10 Things Every Internet Marketer Should Know
The author describes the 10 things you should know to market in Internet.
1) Make sure you have a written business plan that outlines your goals, time frame, funding sources, contingency plans, whether Cost Per Action (CPA) advertising is based on click, impression, or sale.
2) Form a legal entity to protect yourself and others from personal liability. Consult with a professional about whether a Limited Liability Company (LLC) or a C-Corp would be better suited for your purposes.
3) For those involved with affiliate marketing, consider placing disclaimers before links to other advertisers sites for whom you have no direct relationship with or are unsure of the product being marketed.
4) Ensure that you receive the full benefits of copyright protection by placing a statement like "© of XYZ", with your name or company name in place of XYZ, at the bottom of every page of content on your site. Register your trademark or service mark with state and federal agencies. Make sure you are not infringing on anyone else's copyrights or trademarks.
5) If you are outsourcing any of your content writing, make sure that you have written contracts or agreements in place with those who you are outsourcing to that they are relinquishing and transferring any and all rights they have in the work they create to you.
6) Your site should have a Digital Millenium Copyright Act Notice that allows people to contact you, or your service provider, if they believe there is anything infringing on your site.
7) Know the difference between resale rights, master resale rights and private label rights.
8) Make sure that you hire an experienced Internet law attorney that is familiar with Internet marketing issues to draft your contracts. Make sure that the provision in your contracts regarding where any disputes will be decided is in your favor.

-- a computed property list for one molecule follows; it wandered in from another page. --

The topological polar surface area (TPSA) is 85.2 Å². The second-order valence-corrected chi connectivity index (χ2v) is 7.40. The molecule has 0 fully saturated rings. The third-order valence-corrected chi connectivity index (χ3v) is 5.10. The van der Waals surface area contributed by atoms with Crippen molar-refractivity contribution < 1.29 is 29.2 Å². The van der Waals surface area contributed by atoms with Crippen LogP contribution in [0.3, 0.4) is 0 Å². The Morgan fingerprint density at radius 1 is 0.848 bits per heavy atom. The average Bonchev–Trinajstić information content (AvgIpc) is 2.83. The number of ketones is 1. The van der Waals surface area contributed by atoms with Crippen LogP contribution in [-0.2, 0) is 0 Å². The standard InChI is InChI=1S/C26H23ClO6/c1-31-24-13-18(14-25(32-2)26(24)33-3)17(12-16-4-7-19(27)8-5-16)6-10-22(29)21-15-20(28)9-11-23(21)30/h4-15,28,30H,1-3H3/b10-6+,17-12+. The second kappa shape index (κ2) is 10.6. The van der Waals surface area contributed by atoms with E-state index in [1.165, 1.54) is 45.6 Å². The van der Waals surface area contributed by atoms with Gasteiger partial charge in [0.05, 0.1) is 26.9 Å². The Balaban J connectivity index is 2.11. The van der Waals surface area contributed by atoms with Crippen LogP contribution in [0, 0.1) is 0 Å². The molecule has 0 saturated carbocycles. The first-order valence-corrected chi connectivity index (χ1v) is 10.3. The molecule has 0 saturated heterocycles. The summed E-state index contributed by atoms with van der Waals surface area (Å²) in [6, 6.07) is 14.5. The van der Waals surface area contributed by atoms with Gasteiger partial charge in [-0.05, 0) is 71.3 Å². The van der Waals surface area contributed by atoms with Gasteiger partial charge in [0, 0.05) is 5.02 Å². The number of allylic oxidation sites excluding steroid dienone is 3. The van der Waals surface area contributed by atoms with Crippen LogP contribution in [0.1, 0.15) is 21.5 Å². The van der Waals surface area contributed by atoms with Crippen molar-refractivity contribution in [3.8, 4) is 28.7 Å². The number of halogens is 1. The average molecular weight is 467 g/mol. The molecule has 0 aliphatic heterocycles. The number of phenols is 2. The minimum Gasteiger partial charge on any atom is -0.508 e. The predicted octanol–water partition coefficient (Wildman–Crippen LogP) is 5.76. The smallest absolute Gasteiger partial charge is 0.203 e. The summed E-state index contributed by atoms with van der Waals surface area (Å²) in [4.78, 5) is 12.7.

9) If you are providing a testimonial (endorsement) for a product or service, it must be truthful and you must disclose any connection to the advertiser that might materially affect your credibility. Consider placing a statement at the footer of your webpage that states you are an authorized affiliate for any of the advertised products.
10) If visitors to your site are subscribing to certain services, consider using a double opt-in method of verifying their desire to subscribe. This means that the visitor will fill out certain information on your site, including their email address, and after they are finished an email will be sent to that account with a link that must be clicked on in order to confirm their desire to subscribe. Although this may decrease conversion rates, it could save you thousands in legal costs later on.
ABOUT THE AUTHOR: Aaron Kelly
Aaron M. Kelly is an attorney based in Scottsdale, AZ that focuses on Internet Law, Business Law, and Bankruptcy. Aaron is an experienced Internet lawyer and regularly speaks on topics involving Internet law.
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Disclaimer: While every effort has been made to ensure the accuracy of this publication, it is not intended to provide legal advice as individual situations will differ and should be discussed with an expert and/or lawyer. For specific technical or legal advice on the information provided and related topics, please contact the author.